Architechting Distributed Systems: the bleedin’ obvious

Distributed systems were a big deal when I was reading Intelligent Systems at the graduate research centre for cognitive science at the University of Sussex — there were tutorials, seminars, lectures, books: I would not be surprised if there were courses devoted to it, there was certainly active research devoted to it.

I remember thinking that would be a great way to spend time — making computers interact in an intelligent manner — and so I am grateful that although I could not afford to live on a research grant, I have made my living helping computers inter-communicate.

Of course I would be much happier if I and my family could live comfortably whilst I research the interaction of sensitive, independent agents creating music, but I would not know where to start getting the funding.

I find it strange that distributed systems are still, in 2014, 14 years after my MSc, distributed systems are still so rare: and that’s also 14 years after Fielding’s seminal Architectural Styles and the Design of Network-based Software Architectures.

The way I learnt it, the way that seems most natural to me, and the way I practice, is to have every agent (in the academic language of 14 years ago), every component system, be a sub-class of one base class, one prototype that implements (specifically: hosts implementations of) basic needs, or requirements — such as transport protocols, generic data-description languages, and basic engineering such as self-installation of all required software dependencies, libraries, headers, binaries, update management/version control.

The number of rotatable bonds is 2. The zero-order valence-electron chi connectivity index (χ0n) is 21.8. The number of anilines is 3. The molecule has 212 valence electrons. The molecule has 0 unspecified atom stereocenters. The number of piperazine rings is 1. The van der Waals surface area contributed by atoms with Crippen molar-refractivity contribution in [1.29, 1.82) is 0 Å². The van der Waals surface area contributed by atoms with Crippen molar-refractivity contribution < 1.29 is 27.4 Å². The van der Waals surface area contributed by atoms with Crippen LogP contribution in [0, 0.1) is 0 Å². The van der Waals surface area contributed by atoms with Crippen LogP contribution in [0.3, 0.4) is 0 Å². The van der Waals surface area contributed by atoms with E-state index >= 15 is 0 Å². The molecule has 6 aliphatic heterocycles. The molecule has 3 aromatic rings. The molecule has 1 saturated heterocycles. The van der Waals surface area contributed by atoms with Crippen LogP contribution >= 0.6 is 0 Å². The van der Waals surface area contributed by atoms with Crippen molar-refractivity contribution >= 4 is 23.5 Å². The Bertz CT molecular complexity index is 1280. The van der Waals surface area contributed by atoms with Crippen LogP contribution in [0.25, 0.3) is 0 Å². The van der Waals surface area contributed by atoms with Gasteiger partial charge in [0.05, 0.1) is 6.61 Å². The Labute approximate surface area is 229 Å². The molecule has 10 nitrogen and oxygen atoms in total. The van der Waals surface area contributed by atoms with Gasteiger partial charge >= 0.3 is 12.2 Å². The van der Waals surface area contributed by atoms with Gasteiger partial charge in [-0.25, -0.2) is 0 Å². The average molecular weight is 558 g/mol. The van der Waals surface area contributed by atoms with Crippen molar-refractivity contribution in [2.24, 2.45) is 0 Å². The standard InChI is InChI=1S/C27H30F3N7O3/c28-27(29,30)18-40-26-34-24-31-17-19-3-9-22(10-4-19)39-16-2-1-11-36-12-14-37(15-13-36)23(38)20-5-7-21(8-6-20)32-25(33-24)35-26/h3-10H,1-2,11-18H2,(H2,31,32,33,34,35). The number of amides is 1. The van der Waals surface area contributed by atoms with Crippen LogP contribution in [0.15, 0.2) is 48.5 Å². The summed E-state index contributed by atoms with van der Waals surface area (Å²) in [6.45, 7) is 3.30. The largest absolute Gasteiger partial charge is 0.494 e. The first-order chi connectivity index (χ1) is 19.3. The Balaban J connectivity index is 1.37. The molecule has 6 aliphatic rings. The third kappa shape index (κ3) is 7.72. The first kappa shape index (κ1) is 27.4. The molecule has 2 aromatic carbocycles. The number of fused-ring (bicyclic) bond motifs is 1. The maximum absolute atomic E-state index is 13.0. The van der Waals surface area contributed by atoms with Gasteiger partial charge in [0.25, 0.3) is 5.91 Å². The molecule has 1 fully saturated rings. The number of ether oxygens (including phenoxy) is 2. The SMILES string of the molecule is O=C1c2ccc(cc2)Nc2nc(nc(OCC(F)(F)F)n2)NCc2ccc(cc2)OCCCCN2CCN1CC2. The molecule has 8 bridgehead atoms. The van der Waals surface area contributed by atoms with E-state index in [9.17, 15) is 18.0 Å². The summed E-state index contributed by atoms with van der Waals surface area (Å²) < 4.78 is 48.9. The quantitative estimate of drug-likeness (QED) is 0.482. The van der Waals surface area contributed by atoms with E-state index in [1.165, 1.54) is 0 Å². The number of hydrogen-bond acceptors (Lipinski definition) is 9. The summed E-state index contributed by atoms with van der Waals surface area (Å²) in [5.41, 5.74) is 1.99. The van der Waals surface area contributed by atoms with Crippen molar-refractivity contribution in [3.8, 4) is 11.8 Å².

This is not an academic point, nor a nicety that can be dispensed with in favour of ‘the interesting work’ — on the contrary, the base-class is clichéd kick start, the fabled boostraps by which your work will metaphorically raise  itself.

Knowing which components to use — which version of which flavour of which OS, which virtual machine provisioner, which indexing strategy to use, which thread technique to use in processing massive archives —  these things can come from either study/research, experience/practice, or as an evolution of other practices. With relation to the latter case, study will show has experience already has, that clinging to legacy technology is no more productive than clinging to a past life, but that’s a whole different post, and probably for FaceTube.